Hemingway's "A Clean, Well-Llighted Place" and Alexie's "This Is What It Means to Say Phoenix, Arizona" have several similarities that can be related to the word nada (nothing) prevalently used in Hemingway's story. One of them is that the stories are both about three men who are struggling in some way or another to find, preserve, or assert their place in the community, in life--who hold a place in their communities, in life, that is nada.
For instance, in Hemingway's story the old man who drinks with dignity is struggling to preserve his place in the community and in life by drinking in a clean, well lighted place instead of in secret in private at home. Whereas in Alexie's Thomas-Builds-the-Fire is struggling to assert his place in the community and in life. Neither one have been having that much success: They have nada.
Another similarity that can be related to nada is the sparse authorial styles that are heavily reliant on dialogue and only minimally reliant on a distant, objective narrator through which each story is told. Such a style implies that the rest, the superfluous additions and trimmings that may veil reality are nada.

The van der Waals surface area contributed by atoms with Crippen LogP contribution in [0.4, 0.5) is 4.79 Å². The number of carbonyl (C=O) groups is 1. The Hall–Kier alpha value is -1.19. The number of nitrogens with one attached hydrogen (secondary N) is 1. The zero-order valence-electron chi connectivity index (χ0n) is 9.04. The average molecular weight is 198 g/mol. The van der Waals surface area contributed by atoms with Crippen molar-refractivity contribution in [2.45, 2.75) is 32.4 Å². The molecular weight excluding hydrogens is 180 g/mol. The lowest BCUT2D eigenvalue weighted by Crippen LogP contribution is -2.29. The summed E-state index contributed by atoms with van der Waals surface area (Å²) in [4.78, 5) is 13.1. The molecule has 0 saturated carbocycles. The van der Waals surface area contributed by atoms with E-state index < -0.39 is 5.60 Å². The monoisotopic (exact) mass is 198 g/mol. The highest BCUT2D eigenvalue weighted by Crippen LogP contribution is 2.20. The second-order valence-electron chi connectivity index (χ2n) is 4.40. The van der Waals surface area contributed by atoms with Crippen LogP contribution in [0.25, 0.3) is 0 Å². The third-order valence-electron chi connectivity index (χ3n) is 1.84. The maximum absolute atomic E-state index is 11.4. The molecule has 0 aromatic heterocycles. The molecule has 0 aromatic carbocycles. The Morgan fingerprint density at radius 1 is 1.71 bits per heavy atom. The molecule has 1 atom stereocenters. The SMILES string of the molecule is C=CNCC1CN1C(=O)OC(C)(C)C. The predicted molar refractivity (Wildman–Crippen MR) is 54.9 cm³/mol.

Hemingway, the uncontested master of sparse distant objectivity, combines sparse statesments of Who and What with bursts of poetic descriptions as in the opening line: "It was very late and everyone had left the cafe except an old man who sat in the shadow the leaves of the tree made against the electric light." In this example, the elegant poetic description is part of a restricting who-clause that describes the "old man" who is excluded from "everyone" by the preposition "except" in the prepositional phrase "except the old man."
Whereas Alexie's spareness is that of strings of details without poetic or descriptive embelishment: "Just after Victor lost his job at the BIA, he also found out that his father had died of a heart attack in Phoenix, Arizona." In this example, the central Who is preceeded by an introductory preposition locating Victor's upcoming experience in time. It is followed by the dilemma of the story with a straightforward Who, What, How, and Where, but with no sudden descriptive passages such as Hemingway employs.
Another similarity that relates to nada is the theme of loneliness, which is dramatized by the imagery of the lonely ones laying in bed. In Hemingway's, the old waiter goes home after having thought of the value of a clean, well lighted place to lie in bed in loneliness until falling asleep at dawn. While in bed, his lonely thoughts turn to the consoling thought "it was probably only insomnia" and that "Many must have it." In Alexie's, Thomas Builds-the-Fire, lonely and rejected in his tribe which has lost the use for storytellers, wishes in his loneliness "to lie in his bed and let his dreams tell his stories for him."